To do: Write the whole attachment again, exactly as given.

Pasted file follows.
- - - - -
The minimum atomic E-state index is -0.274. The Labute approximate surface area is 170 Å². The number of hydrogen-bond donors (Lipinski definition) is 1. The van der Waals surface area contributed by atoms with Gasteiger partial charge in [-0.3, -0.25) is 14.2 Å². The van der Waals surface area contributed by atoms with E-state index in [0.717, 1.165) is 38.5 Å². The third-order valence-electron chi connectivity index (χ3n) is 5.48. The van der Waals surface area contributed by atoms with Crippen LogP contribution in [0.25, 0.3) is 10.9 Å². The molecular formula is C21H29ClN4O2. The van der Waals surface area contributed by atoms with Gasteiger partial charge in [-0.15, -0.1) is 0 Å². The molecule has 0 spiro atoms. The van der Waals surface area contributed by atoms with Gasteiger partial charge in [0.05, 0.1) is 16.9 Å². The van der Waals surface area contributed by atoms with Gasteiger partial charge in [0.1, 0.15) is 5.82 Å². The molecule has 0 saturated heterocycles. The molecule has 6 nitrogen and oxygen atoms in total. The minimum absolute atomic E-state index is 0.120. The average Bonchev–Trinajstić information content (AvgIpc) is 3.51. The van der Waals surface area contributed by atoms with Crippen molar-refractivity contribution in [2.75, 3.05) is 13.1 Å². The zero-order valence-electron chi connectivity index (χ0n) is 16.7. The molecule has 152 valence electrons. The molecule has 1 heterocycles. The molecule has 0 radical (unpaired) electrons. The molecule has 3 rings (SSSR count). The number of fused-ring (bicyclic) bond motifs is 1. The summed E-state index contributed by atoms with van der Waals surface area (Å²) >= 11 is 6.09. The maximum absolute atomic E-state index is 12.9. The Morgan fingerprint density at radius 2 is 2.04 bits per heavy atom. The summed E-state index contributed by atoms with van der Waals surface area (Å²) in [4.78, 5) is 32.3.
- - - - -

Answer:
The minimum atomic E-state index is -0.274. The Labute approximate surface area is 170 Å². The number of hydrogen-bond donors (Lipinski definition) is 1. The van der Waals surface area contributed by atoms with Gasteiger partial charge in [-0.3, -0.25) is 14.2 Å². The van der Waals surface area contributed by atoms with E-state index in [0.717, 1.165) is 38.5 Å². The third-order valence-electron chi connectivity index (χ3n) is 5.48. The van der Waals surface area contributed by atoms with Crippen LogP contribution in [0.25, 0.3) is 10.9 Å². The molecular formula is C21H29ClN4O2. The van der Waals surface area contributed by atoms with Gasteiger partial charge in [-0.15, -0.1) is 0 Å². The molecule has 0 spiro atoms. The van der Waals surface area contributed by atoms with Gasteiger partial charge in [0.05, 0.1) is 16.9 Å². The van der Waals surface area contributed by atoms with Gasteiger partial charge in [0.1, 0.15) is 5.82 Å². The molecule has 0 saturated heterocycles. The molecule has 6 nitrogen and oxygen atoms in total. The minimum absolute atomic E-state index is 0.120. The average Bonchev–Trinajstić information content (AvgIpc) is 3.51. The van der Waals surface area contributed by atoms with Crippen molar-refractivity contribution in [2.75, 3.05) is 13.1 Å². The zero-order valence-electron chi connectivity index (χ0n) is 16.7. The molecule has 152 valence electrons. The molecule has 1 heterocycles. The molecule has 0 radical (unpaired) electrons. The molecule has 3 rings (SSSR count). The number of fused-ring (bicyclic) bond motifs is 1. The summed E-state index contributed by atoms with van der Waals surface area (Å²) >= 11 is 6.09. The maximum absolute atomic E-state index is 12.9. The Morgan fingerprint density at radius 2 is 2.04 bits per heavy atom. The summed E-state index contributed by atoms with van der Waals surface area (Å²) in [4.78, 5) is 32.3.